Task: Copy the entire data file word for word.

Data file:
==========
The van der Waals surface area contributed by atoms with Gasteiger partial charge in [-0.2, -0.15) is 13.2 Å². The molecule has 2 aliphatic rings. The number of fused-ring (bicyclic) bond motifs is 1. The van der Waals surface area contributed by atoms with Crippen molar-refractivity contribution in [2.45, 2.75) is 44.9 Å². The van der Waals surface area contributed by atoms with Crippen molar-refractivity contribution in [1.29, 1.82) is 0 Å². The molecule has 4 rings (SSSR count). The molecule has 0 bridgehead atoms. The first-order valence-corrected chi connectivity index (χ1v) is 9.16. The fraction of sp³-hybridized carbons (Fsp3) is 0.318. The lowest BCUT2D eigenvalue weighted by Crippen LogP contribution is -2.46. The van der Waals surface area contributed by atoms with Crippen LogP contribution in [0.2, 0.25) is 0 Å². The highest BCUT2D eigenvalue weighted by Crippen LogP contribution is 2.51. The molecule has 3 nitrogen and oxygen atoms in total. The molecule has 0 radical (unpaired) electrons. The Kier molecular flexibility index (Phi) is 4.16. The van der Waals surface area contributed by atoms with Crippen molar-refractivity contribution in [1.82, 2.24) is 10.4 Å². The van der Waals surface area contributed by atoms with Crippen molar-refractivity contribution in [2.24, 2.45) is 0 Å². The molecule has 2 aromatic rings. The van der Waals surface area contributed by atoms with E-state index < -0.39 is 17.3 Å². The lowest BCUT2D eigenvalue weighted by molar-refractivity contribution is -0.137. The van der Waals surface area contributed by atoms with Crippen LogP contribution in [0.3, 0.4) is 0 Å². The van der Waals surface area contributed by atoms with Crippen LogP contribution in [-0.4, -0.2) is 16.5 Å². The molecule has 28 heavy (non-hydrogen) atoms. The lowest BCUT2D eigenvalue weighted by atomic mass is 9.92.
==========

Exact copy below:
The van der Waals surface area contributed by atoms with Gasteiger partial charge in [-0.2, -0.15) is 13.2 Å². The molecule has 2 aliphatic rings. The number of fused-ring (bicyclic) bond motifs is 1. The van der Waals surface area contributed by atoms with Crippen molar-refractivity contribution in [2.45, 2.75) is 44.9 Å². The van der Waals surface area contributed by atoms with Crippen molar-refractivity contribution in [1.29, 1.82) is 0 Å². The molecule has 4 rings (SSSR count). The molecule has 0 bridgehead atoms. The first-order valence-corrected chi connectivity index (χ1v) is 9.16. The fraction of sp³-hybridized carbons (Fsp3) is 0.318. The lowest BCUT2D eigenvalue weighted by Crippen LogP contribution is -2.46. The van der Waals surface area contributed by atoms with Crippen LogP contribution in [0.2, 0.25) is 0 Å². The highest BCUT2D eigenvalue weighted by Crippen LogP contribution is 2.51. The molecule has 3 nitrogen and oxygen atoms in total. The molecule has 0 radical (unpaired) electrons. The Kier molecular flexibility index (Phi) is 4.16. The van der Waals surface area contributed by atoms with Crippen molar-refractivity contribution in [1.82, 2.24) is 10.4 Å². The van der Waals surface area contributed by atoms with Crippen molar-refractivity contribution in [2.24, 2.45) is 0 Å². The molecule has 2 aromatic rings. The van der Waals surface area contributed by atoms with E-state index < -0.39 is 17.3 Å². The lowest BCUT2D eigenvalue weighted by molar-refractivity contribution is -0.137. The van der Waals surface area contributed by atoms with Crippen LogP contribution in [0.3, 0.4) is 0 Å². The van der Waals surface area contributed by atoms with Crippen LogP contribution in [-0.4, -0.2) is 16.5 Å². The molecule has 28 heavy (non-hydrogen) atoms. The lowest BCUT2D eigenvalue weighted by atomic mass is 9.92.